• When doing the dishes, fill your sink up with water so that the tap does not keep running. 


If you have a water meter, you will only pay for the water you use. Use the Consumer Council for Water calculator to check if having a water meter installed could save you money. 

If a water meter does not save you money, you can change it back within 12 months of installation. After 12 months, you cannot go back to unmetered billing. 

If you are on a low income, you might be able to get a cheaper rate from your water company. This is called a social tariff.  


What can you do if you need help? 


You might be entitled to support. To help with the cost-of-living crisis, the government announced several measures:  

  • A £400 energy discount 

  • A council tax rebate 

  • One-off payments to low-income households, pensioners and those receiving disability benefits  


The government will be giving a £650 one-off payment to specified households in the country who are on means-tested benefits. The payment will be split into two instalments: the first payment of £326 and the second payment of £324. 

It is important to know if you are entitled to any of these payments.  

Who qualifies for a cost of living payment?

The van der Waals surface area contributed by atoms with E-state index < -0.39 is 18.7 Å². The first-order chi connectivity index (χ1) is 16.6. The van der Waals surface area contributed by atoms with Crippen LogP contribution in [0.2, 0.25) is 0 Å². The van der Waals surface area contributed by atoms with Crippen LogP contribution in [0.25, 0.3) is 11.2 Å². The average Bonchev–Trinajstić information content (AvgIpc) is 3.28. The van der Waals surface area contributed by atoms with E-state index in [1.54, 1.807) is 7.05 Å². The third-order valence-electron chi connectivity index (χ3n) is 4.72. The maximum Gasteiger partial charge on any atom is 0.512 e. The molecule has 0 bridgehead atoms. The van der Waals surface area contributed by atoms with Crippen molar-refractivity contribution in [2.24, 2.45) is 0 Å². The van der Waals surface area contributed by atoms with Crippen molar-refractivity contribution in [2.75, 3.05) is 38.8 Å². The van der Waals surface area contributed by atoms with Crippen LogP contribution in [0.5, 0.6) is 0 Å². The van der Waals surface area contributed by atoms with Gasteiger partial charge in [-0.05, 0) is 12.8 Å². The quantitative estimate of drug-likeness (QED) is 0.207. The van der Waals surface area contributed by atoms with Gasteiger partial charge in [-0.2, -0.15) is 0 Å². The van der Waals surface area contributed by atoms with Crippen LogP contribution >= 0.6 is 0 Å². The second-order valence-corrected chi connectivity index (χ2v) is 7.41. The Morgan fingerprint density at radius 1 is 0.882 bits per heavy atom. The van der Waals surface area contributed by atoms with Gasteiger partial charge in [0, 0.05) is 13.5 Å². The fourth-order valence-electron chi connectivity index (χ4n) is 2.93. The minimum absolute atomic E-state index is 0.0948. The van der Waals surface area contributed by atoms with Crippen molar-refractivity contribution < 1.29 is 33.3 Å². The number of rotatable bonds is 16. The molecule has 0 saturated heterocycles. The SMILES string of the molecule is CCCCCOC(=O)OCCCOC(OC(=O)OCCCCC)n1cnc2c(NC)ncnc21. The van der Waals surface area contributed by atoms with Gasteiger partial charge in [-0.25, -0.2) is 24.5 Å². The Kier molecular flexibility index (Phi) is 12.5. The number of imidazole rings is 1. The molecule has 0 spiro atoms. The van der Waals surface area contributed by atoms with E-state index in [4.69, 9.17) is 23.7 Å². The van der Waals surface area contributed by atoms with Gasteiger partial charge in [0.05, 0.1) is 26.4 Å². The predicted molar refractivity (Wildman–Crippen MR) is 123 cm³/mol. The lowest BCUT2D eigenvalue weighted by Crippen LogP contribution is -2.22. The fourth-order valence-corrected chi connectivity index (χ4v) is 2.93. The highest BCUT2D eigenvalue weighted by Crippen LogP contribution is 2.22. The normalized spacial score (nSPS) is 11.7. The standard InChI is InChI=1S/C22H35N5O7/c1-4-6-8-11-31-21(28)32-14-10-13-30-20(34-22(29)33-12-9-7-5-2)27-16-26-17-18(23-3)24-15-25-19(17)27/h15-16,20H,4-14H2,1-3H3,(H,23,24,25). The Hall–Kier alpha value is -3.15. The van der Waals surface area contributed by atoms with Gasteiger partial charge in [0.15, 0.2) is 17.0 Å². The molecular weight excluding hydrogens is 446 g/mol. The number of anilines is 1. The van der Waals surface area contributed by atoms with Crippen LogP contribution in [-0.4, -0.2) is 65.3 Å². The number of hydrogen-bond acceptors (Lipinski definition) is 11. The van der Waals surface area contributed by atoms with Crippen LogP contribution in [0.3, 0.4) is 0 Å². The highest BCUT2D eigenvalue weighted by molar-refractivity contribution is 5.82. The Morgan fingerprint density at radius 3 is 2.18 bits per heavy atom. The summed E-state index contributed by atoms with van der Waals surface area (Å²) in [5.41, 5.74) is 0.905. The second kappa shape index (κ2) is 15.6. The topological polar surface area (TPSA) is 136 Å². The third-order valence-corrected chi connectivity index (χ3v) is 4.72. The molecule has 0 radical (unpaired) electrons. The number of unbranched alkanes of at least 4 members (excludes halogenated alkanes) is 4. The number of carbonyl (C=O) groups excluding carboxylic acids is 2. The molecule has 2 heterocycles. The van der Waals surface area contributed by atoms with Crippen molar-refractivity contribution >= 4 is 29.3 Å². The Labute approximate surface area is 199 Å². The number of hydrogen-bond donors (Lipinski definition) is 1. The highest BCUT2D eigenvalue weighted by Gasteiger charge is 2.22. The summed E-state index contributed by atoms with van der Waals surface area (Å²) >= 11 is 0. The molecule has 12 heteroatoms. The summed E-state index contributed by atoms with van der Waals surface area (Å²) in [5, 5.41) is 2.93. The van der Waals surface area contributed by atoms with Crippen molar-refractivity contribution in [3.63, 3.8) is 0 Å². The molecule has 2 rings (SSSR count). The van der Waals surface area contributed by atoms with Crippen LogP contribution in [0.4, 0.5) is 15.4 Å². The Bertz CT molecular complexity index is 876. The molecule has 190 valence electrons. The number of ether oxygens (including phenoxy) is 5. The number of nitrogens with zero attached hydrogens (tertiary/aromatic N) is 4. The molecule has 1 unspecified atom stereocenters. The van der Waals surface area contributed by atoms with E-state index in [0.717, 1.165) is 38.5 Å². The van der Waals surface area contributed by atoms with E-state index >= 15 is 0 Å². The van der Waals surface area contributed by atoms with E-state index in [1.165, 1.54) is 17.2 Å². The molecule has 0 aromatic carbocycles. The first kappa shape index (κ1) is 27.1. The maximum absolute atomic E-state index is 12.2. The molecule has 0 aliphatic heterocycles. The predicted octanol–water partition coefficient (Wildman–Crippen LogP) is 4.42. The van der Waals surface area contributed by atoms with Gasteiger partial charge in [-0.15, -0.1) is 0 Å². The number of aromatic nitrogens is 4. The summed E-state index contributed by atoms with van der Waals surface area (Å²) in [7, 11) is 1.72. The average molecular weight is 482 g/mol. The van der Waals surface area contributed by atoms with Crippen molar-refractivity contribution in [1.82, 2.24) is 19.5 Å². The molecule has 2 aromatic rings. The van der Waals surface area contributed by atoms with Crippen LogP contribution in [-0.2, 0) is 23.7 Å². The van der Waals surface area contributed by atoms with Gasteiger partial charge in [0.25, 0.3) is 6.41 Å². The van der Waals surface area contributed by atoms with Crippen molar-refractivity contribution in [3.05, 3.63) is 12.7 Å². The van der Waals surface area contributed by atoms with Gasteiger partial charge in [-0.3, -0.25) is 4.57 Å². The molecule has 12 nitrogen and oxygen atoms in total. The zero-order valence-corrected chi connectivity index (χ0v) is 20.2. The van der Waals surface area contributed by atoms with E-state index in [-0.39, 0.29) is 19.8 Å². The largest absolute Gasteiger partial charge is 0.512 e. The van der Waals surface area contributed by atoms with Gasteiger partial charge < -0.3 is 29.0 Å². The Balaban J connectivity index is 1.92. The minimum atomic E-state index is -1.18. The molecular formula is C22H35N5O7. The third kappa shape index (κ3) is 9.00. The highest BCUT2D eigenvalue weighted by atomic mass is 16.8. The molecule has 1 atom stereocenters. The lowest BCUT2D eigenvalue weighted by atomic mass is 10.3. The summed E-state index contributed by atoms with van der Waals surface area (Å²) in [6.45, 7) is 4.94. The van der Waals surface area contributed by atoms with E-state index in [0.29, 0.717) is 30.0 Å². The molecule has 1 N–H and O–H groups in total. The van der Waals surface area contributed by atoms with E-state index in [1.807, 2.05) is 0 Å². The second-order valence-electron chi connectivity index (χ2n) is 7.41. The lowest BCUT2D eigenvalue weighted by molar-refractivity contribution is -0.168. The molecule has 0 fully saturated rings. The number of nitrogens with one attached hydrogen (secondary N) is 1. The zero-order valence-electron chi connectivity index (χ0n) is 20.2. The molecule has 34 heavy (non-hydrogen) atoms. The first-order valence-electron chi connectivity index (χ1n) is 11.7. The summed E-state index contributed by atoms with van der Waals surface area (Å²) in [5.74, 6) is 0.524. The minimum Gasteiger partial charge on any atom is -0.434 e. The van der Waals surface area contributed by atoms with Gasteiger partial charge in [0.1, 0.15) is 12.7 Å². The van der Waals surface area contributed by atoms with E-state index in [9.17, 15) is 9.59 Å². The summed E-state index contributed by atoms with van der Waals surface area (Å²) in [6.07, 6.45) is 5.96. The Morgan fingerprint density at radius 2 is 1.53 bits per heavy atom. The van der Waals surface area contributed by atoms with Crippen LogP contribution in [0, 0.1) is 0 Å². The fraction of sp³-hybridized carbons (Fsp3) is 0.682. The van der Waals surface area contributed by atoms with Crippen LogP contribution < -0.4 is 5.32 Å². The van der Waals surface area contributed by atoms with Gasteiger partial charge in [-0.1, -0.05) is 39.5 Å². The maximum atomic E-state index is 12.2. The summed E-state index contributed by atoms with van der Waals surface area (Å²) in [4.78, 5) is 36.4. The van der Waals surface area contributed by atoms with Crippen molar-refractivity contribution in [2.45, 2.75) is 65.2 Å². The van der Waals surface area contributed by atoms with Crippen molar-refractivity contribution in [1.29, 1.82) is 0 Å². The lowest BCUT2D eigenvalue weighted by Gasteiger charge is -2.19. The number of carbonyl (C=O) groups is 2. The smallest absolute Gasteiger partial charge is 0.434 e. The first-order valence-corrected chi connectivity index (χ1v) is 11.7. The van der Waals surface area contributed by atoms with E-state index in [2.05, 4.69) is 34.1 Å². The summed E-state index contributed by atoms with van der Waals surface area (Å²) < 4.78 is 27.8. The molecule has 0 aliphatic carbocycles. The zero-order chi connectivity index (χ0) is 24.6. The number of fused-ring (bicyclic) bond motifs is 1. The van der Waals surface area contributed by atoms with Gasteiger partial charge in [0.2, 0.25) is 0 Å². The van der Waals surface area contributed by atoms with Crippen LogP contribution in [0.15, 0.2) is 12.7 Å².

This one-off payment of £650 will be available to households in receipt of means-tested benefits, including:  

  • Universal Credit 

  • Tax credits 

  • Pension credit 

  • Income-based jobseekers’ allowance 

  • Income-related employment and support allowance 

  • Income support 

  • Working tax credit 

  • Child tax credit 


To be eligible for the first payment, you must have been in receipt of one of the above benefits on 25 May 2022 or have started a claim from this date. 

To receive the cost-of-living payment for tax credits, you must have received a payment of tax credits on any day in the period 26 April 2022 to 25 May 2022. 

HMRC urges customers to ensure their information is up to date when renewing their tax credits, as they may be eligible for this automatic payment. 


What help is there if money management is starting to cause you anxiety?  


If you are struggling with money and your mental health due to the cost-of-living crisis there are resources to help you manage.  Mind UK have access to multiple recourses that can help you. 


Mental health and money management.  

Worries about money can have an impact on your mental health. And those struggling with mental health can find it hard to manage money. Mental health charity Mind have outlined several things that you can do to ensure money management including: 

  • Organising your finances 

  • Claiming benefits 

  • Dealing with services 

  • Getting support 


Money seems to be a bit of a ‘taboo’ subject and it can feel hard to talk about money problems. But there is plenty of help and support out there.  If you’re not sure where to start head to the Mind UK website more information and support for organising finances and looking after your mental health.